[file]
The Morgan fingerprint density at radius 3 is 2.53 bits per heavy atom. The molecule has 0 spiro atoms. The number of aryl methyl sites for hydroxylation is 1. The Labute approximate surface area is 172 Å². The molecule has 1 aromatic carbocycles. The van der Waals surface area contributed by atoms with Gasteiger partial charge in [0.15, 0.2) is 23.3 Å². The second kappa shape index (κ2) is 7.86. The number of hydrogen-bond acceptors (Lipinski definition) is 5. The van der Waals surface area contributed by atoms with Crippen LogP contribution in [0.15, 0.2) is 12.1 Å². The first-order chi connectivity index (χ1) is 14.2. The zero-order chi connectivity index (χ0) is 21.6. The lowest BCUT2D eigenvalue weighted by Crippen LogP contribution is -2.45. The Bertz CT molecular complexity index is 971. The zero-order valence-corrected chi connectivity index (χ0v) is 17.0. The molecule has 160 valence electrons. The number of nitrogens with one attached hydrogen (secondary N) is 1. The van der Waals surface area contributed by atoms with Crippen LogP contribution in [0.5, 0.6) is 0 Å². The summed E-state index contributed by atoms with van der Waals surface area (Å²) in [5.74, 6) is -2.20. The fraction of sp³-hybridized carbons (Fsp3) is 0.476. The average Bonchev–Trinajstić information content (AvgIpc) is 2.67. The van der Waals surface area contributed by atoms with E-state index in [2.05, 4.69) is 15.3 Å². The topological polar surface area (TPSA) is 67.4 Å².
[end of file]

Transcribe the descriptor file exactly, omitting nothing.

The Morgan fingerprint density at radius 3 is 2.53 bits per heavy atom. The molecule has 0 spiro atoms. The number of aryl methyl sites for hydroxylation is 1. The Labute approximate surface area is 172 Å². The molecule has 1 aromatic carbocycles. The van der Waals surface area contributed by atoms with Gasteiger partial charge in [0.15, 0.2) is 23.3 Å². The second kappa shape index (κ2) is 7.86. The number of hydrogen-bond acceptors (Lipinski definition) is 5. The van der Waals surface area contributed by atoms with Crippen LogP contribution in [0.15, 0.2) is 12.1 Å². The first-order chi connectivity index (χ1) is 14.2. The zero-order chi connectivity index (χ0) is 21.6. The lowest BCUT2D eigenvalue weighted by Crippen LogP contribution is -2.45. The Bertz CT molecular complexity index is 971. The zero-order valence-corrected chi connectivity index (χ0v) is 17.0. The molecule has 160 valence electrons. The number of nitrogens with one attached hydrogen (secondary N) is 1. The van der Waals surface area contributed by atoms with Crippen LogP contribution in [0.5, 0.6) is 0 Å². The summed E-state index contributed by atoms with van der Waals surface area (Å²) in [5.74, 6) is -2.20. The fraction of sp³-hybridized carbons (Fsp3) is 0.476. The average Bonchev–Trinajstić information content (AvgIpc) is 2.67. The van der Waals surface area contributed by atoms with E-state index in [2.05, 4.69) is 15.3 Å². The topological polar surface area (TPSA) is 67.4 Å².